The Sydney Hobart Classic Yacht Regatta is a unique regatta that recognises the contribution of classic yachts to the traditions and history of the bluewater classic.
The event is open to any yacht that has a launch date prior to 1976 and has competed in a Sydney Hobart Yacht Race.
One such entrant is RPAYC Member Alan Reece and his Sparkman and Stephens (S&S) 42 ‘Vittoria’.
Built for the late and great Victorian yachtsman Lou Abrahams, the S&S 42 design is a head-turner every time she is seen sailing on the water.
Vittoria was built by Cec Quilkey in cold-moulded Oregon four diagonal planks building up to a hull thickness of one inch. It has an 8.8 tonne weigh-in but is only 30 feet at the waterline, thanks to the easily identifiable and fine curved S&S bow.
The boat’s first Sydney to Hobart race was only months after its launch in 1970 and its best performance in a bluewater race, fifth outright and seventh on corrected time. The boat went on to compete in eight more Sydney Hobarts, the last in 1978. Vittoria also competed in the inaugural Sydney to Suva race in 1976. On the way back to Australia the boat accidentally hit and was then rammed by a cranky Sperm whale, smashing the rudder and sending the boat and crew limping into Brisbane port for repairs.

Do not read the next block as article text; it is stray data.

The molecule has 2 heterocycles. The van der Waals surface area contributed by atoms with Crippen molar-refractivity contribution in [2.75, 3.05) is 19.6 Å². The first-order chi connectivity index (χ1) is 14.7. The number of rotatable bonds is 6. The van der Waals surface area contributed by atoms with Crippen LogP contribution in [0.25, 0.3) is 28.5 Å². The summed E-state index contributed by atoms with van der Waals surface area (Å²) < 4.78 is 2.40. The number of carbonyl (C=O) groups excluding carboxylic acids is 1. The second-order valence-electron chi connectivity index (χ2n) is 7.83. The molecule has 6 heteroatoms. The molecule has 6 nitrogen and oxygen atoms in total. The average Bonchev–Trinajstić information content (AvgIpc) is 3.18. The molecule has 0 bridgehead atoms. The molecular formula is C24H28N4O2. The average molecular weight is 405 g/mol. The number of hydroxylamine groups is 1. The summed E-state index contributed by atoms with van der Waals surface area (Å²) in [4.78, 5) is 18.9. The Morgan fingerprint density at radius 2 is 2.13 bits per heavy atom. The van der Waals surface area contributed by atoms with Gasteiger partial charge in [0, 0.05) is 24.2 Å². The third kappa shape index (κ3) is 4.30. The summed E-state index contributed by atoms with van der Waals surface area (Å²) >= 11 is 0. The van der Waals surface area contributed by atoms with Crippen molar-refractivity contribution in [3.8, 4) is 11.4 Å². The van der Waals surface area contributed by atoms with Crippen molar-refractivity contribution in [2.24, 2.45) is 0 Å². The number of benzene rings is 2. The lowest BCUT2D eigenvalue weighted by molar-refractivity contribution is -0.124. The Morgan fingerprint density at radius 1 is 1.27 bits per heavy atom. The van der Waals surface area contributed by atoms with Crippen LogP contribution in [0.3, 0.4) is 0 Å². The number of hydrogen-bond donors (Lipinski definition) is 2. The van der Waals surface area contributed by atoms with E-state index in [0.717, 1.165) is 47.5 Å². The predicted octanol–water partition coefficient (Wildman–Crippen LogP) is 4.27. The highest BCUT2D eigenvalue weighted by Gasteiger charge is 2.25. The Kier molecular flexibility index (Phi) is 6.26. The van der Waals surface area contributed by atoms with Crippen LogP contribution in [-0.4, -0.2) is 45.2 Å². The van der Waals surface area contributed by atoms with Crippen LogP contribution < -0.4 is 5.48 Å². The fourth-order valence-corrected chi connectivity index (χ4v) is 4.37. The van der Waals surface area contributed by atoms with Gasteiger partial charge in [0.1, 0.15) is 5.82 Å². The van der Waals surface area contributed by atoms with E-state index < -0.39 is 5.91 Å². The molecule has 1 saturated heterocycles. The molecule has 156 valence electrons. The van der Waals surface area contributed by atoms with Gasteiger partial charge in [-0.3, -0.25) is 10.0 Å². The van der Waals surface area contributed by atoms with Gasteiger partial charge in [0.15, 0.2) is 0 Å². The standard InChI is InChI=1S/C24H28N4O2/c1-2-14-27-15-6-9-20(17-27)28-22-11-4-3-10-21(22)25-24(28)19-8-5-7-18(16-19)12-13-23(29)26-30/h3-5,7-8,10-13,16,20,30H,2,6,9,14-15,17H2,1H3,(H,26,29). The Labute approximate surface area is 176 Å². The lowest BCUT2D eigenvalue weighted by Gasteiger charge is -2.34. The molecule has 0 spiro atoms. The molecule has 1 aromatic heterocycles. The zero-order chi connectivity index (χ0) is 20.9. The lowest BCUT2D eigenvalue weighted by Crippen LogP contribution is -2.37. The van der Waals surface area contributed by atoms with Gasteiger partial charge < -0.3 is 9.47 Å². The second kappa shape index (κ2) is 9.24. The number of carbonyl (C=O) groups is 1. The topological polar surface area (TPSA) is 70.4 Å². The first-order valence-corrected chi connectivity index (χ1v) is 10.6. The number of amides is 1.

Reece is only the fourth custodian of Vittoria and he knows with ownership comes a responsibility to preserve Vittoria as a piece of yachting history.
Now living in Pittwater on Sydney’s northern beaches, Vittoria is out racing weekly in both the RPAYC Wednesday & Saturday Series year-round.
It won the classic boat division at the 2017 Australia Day regatta and is doing the rounds of wooden boat shows, where invariably someone remembers Vittoria or wants to share their story with Reece of when they crewed on the boat sometime in the past 47 years.
“The enjoyment is from the type of boat and meeting people through it, everywhere I go there are connections,” Reece says. “It’s beautifully made and I keep it nice. It does have mod-cons including electric winches so I can sail it short-handed, which makes it more usable.
“It goes well in big seas, steers like a car and doesn’t smash like the new boats, I’m aiming to use it as much as I can; that’s what owning a boat is all about.”
Racing for the Classic Yacht Regatta starts with a non-pointscore Invitation Race (Scratch) on Friday 10 December in the afternoon ahead of Race 1 (Pursuit) Saturday 11 December followed by Race 2 (Scratch) Sunday 12 December.